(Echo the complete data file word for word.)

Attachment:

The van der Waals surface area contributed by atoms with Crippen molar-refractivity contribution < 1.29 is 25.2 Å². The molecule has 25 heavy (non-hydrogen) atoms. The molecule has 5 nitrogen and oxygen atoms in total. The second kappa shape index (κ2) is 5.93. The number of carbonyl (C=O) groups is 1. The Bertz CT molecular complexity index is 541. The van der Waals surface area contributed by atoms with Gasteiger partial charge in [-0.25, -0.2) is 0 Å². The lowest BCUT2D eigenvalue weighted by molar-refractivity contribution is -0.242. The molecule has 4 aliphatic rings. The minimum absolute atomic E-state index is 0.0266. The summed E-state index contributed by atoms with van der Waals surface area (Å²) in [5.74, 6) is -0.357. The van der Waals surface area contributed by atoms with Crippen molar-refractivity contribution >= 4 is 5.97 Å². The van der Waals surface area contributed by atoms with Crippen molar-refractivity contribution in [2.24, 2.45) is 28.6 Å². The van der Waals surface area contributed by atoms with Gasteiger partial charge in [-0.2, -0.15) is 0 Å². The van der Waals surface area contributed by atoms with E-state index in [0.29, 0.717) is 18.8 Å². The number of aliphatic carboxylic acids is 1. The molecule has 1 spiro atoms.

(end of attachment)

The van der Waals surface area contributed by atoms with Crippen molar-refractivity contribution < 1.29 is 25.2 Å². The molecule has 25 heavy (non-hydrogen) atoms. The molecule has 5 nitrogen and oxygen atoms in total. The second kappa shape index (κ2) is 5.93. The number of carbonyl (C=O) groups is 1. The Bertz CT molecular complexity index is 541. The van der Waals surface area contributed by atoms with Gasteiger partial charge in [-0.25, -0.2) is 0 Å². The lowest BCUT2D eigenvalue weighted by molar-refractivity contribution is -0.242. The molecule has 4 aliphatic rings. The minimum absolute atomic E-state index is 0.0266. The summed E-state index contributed by atoms with van der Waals surface area (Å²) in [5.74, 6) is -0.357. The van der Waals surface area contributed by atoms with Crippen molar-refractivity contribution >= 4 is 5.97 Å². The van der Waals surface area contributed by atoms with Crippen molar-refractivity contribution in [2.24, 2.45) is 28.6 Å². The van der Waals surface area contributed by atoms with Gasteiger partial charge in [-0.2, -0.15) is 0 Å². The van der Waals surface area contributed by atoms with E-state index in [0.29, 0.717) is 18.8 Å². The number of aliphatic carboxylic acids is 1. The molecule has 1 spiro atoms.